Skip to content

Research at St Andrews

In-group conformity sustains different foraging traditions in capuchin monkeys (Cebus apella)

Research output: Contribution to journalArticle

DOI

Open Access permissions

Open

Standard

In-group conformity sustains different foraging traditions in capuchin monkeys (Cebus apella). / Dindo, Marietta; Whiten, Andrew; de Waal, Frans B M.

In: PLoS One, Vol. 4, No. 11, e7858, 11.2009.

Research output: Contribution to journalArticle

Harvard

Dindo, M, Whiten, A & de Waal, FBM 2009, 'In-group conformity sustains different foraging traditions in capuchin monkeys (Cebus apella)' PLoS One, vol 4, no. 11, e7858. DOI: 10.1371/journal.pone.0007858

APA

Dindo, M., Whiten, A., & de Waal, F. B. M. (2009). In-group conformity sustains different foraging traditions in capuchin monkeys (Cebus apella). PLoS One, 4(11), [e7858]. DOI: 10.1371/journal.pone.0007858

Vancouver

Dindo M, Whiten A, de Waal FBM. In-group conformity sustains different foraging traditions in capuchin monkeys (Cebus apella). PLoS One. 2009 Nov;4(11). e7858. Available from, DOI: 10.1371/journal.pone.0007858

Author

Dindo, Marietta; Whiten, Andrew; de Waal, Frans B M / In-group conformity sustains different foraging traditions in capuchin monkeys (Cebus apella).

In: PLoS One, Vol. 4, No. 11, e7858, 11.2009.

Research output: Contribution to journalArticle

Bibtex - Download

@article{1cbab30c72e042e2bda88d99bd8ecc4b,
title = "In-group conformity sustains different foraging traditions in capuchin monkeys (Cebus apella)",
abstract = "Background: Decades of research have revealed rich cultural repertoires encompassing multiple traditions in wild great apes, a picture crucially complemented by experimental simulations with captive apes. Studies with wild capuchin monkeys, the most encephalized simian species, have indicated a New World convergence on these cultural phenomena, involving multiple traditions and tool use. However, experimental studies to date are in conflict with such findings in concluding that capuchins, like other monkeys, show minimal capacities for social learning. Methodology/Principal Findings: Here we report a new experimental approach in which the alpha male of each of two groups of capuchins was trained to open an artificial foraging device in a quite different way, using either a slide or lift action, then reunited with his group. In each group a majority of monkeys, 8 of 11 and 13 of 14, subsequently mastered the task. Seventeen of the successful 21 monkeys discovered the alternative action to that seeded in the group, performing it a median of 4 times. Nevertheless, all 21 primarily adopted the technique seeded by their group's alpha male. Median proportions of slide versus lift were 0.96 for the group seeded with slide versus 0. 01 for the group seeded with lift. Conclusions/Significance: These results suggest a striking effect of social conformity in learned behavioral techniques, consistent with field reports of capuchin traditions and convergent on the only other species in which such cultural phenomena have been reported, chimpanzees and humans.",
keywords = "Capuchin monkeys, Tool use, Animal culture, Social learning, Foraging, Social conformity",
author = "Marietta Dindo and Andrew Whiten and {de Waal}, {Frans B M}",
note = "Research was supported by a grant IOS-0718010 from the National Science Foundation to the senior author and the basegrant from the National Institutes of Health (RR-00165) to the Yerkes National Primate Research Center, and a Royal Society Leverhulme Trust Senior Fellowship to AW. The funders had no role in study design, data collection and analysis, decision to publish, or preparation of the manuscript.",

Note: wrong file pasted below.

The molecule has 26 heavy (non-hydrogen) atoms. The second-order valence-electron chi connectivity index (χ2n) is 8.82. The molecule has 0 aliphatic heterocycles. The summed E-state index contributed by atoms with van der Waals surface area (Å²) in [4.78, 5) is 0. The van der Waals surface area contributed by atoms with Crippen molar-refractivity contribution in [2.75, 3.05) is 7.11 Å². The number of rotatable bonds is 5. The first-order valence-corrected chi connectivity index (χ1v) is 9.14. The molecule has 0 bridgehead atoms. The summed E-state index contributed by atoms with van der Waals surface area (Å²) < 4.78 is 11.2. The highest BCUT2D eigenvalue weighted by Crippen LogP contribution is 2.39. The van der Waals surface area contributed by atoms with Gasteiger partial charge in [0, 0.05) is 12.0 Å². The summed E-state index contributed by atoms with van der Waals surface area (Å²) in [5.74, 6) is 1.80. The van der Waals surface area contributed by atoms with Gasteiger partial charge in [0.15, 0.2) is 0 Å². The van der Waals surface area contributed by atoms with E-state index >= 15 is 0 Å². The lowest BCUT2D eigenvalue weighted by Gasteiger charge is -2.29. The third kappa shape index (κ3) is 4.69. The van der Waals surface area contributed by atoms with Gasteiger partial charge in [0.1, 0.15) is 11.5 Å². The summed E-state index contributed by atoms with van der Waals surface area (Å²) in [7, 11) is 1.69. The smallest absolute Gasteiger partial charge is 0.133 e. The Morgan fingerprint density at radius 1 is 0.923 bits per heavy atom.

year = "2009",
month = "11",
doi = "10.1371/journal.pone.0007858",
volume = "4",
journal = "PLoS One",
issn = "1932-6203",
publisher = "Public Library of Science",
number = "11",

}

RIS (suitable for import to EndNote) - Download

TY - JOUR

T1 - In-group conformity sustains different foraging traditions in capuchin monkeys (Cebus apella)

AU - Dindo,Marietta

AU - Whiten,Andrew

AU - de Waal,Frans B M

N1 - Research was supported by a grant IOS-0718010 from the National Science Foundation to the senior author and the basegrant from the National Institutes of Health (RR-00165) to the Yerkes National Primate Research Center, and a Royal Society Leverhulme Trust Senior Fellowship to AW. The funders had no role in study design, data collection and analysis, decision to publish, or preparation of the manuscript.

PY - 2009/11

Y1 - 2009/11

N2 - Background: Decades of research have revealed rich cultural repertoires encompassing multiple traditions in wild great apes, a picture crucially complemented by experimental simulations with captive apes. Studies with wild capuchin monkeys, the most encephalized simian species, have indicated a New World convergence on these cultural phenomena, involving multiple traditions and tool use. However, experimental studies to date are in conflict with such findings in concluding that capuchins, like other monkeys, show minimal capacities for social learning. Methodology/Principal Findings: Here we report a new experimental approach in which the alpha male of each of two groups of capuchins was trained to open an artificial foraging device in a quite different way, using either a slide or lift action, then reunited with his group. In each group a majority of monkeys, 8 of 11 and 13 of 14, subsequently mastered the task. Seventeen of the successful 21 monkeys discovered the alternative action to that seeded in the group, performing it a median of 4 times. Nevertheless, all 21 primarily adopted the technique seeded by their group's alpha male. Median proportions of slide versus lift were 0.96 for the group seeded with slide versus 0. 01 for the group seeded with lift. Conclusions/Significance: These results suggest a striking effect of social conformity in learned behavioral techniques, consistent with field reports of capuchin traditions and convergent on the only other species in which such cultural phenomena have been reported, chimpanzees and humans.